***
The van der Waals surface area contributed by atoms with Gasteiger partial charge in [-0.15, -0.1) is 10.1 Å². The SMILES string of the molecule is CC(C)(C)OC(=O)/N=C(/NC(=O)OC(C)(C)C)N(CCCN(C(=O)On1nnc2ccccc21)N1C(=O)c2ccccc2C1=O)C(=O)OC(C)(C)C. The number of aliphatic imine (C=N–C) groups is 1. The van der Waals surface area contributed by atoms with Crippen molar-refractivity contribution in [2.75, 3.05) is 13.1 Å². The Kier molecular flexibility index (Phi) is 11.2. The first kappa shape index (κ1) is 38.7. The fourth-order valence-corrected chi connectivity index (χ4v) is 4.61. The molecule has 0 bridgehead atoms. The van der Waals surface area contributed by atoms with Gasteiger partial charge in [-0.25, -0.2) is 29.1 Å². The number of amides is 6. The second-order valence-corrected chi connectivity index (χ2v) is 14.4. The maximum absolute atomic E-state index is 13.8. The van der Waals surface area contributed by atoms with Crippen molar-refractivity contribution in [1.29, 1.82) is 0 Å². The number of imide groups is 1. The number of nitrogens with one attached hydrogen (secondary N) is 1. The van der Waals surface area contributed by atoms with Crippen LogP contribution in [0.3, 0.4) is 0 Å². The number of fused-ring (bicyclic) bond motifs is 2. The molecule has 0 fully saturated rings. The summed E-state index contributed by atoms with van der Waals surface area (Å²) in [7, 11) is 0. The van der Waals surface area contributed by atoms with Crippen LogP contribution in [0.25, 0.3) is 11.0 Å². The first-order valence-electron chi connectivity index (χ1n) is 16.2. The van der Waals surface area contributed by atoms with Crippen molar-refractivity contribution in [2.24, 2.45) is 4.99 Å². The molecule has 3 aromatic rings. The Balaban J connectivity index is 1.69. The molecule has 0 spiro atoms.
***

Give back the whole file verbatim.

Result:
The van der Waals surface area contributed by atoms with Gasteiger partial charge in [-0.15, -0.1) is 10.1 Å². The SMILES string of the molecule is CC(C)(C)OC(=O)/N=C(/NC(=O)OC(C)(C)C)N(CCCN(C(=O)On1nnc2ccccc21)N1C(=O)c2ccccc2C1=O)C(=O)OC(C)(C)C. The number of aliphatic imine (C=N–C) groups is 1. The van der Waals surface area contributed by atoms with Crippen molar-refractivity contribution in [2.75, 3.05) is 13.1 Å². The Kier molecular flexibility index (Phi) is 11.2. The first kappa shape index (κ1) is 38.7. The fourth-order valence-corrected chi connectivity index (χ4v) is 4.61. The molecule has 0 bridgehead atoms. The van der Waals surface area contributed by atoms with Gasteiger partial charge in [-0.25, -0.2) is 29.1 Å². The number of amides is 6. The second-order valence-corrected chi connectivity index (χ2v) is 14.4. The maximum absolute atomic E-state index is 13.8. The van der Waals surface area contributed by atoms with Crippen molar-refractivity contribution in [1.29, 1.82) is 0 Å². The number of imide groups is 1. The number of nitrogens with one attached hydrogen (secondary N) is 1. The van der Waals surface area contributed by atoms with Crippen LogP contribution in [0.3, 0.4) is 0 Å². The number of fused-ring (bicyclic) bond motifs is 2. The molecule has 0 fully saturated rings. The summed E-state index contributed by atoms with van der Waals surface area (Å²) in [7, 11) is 0. The van der Waals surface area contributed by atoms with Crippen LogP contribution in [0.25, 0.3) is 11.0 Å². The first-order valence-electron chi connectivity index (χ1n) is 16.2. The van der Waals surface area contributed by atoms with Crippen molar-refractivity contribution in [2.24, 2.45) is 4.99 Å². The molecule has 3 aromatic rings. The Balaban J connectivity index is 1.69. The molecule has 0 spiro atoms.